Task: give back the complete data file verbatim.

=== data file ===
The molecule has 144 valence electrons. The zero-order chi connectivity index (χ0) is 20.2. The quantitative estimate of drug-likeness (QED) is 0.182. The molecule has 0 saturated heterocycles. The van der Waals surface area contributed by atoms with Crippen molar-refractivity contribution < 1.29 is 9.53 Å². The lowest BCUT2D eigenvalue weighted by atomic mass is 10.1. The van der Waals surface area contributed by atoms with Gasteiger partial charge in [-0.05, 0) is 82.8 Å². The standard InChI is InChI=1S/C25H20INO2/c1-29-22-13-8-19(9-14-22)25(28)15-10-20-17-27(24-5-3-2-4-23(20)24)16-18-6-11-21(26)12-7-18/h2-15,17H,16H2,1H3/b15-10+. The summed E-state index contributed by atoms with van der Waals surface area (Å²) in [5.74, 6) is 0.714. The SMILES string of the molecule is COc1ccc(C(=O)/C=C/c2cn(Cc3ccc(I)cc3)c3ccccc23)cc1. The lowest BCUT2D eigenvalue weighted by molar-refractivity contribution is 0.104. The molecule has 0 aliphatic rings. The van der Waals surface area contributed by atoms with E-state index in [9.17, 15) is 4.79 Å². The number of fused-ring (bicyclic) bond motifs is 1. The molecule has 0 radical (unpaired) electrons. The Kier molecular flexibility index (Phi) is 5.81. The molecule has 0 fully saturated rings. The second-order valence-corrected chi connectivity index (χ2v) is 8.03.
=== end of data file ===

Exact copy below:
The molecule has 144 valence electrons. The zero-order chi connectivity index (χ0) is 20.2. The quantitative estimate of drug-likeness (QED) is 0.182. The molecule has 0 saturated heterocycles. The van der Waals surface area contributed by atoms with Crippen molar-refractivity contribution < 1.29 is 9.53 Å². The lowest BCUT2D eigenvalue weighted by atomic mass is 10.1. The van der Waals surface area contributed by atoms with Gasteiger partial charge in [-0.05, 0) is 82.8 Å². The standard InChI is InChI=1S/C25H20INO2/c1-29-22-13-8-19(9-14-22)25(28)15-10-20-17-27(24-5-3-2-4-23(20)24)16-18-6-11-21(26)12-7-18/h2-15,17H,16H2,1H3/b15-10+. The summed E-state index contributed by atoms with van der Waals surface area (Å²) in [5.74, 6) is 0.714. The SMILES string of the molecule is COc1ccc(C(=O)/C=C/c2cn(Cc3ccc(I)cc3)c3ccccc23)cc1. The lowest BCUT2D eigenvalue weighted by molar-refractivity contribution is 0.104. The molecule has 0 aliphatic rings. The van der Waals surface area contributed by atoms with E-state index in [9.17, 15) is 4.79 Å². The number of fused-ring (bicyclic) bond motifs is 1. The molecule has 0 radical (unpaired) electrons. The Kier molecular flexibility index (Phi) is 5.81. The molecule has 0 fully saturated rings. The second-order valence-corrected chi connectivity index (χ2v) is 8.03.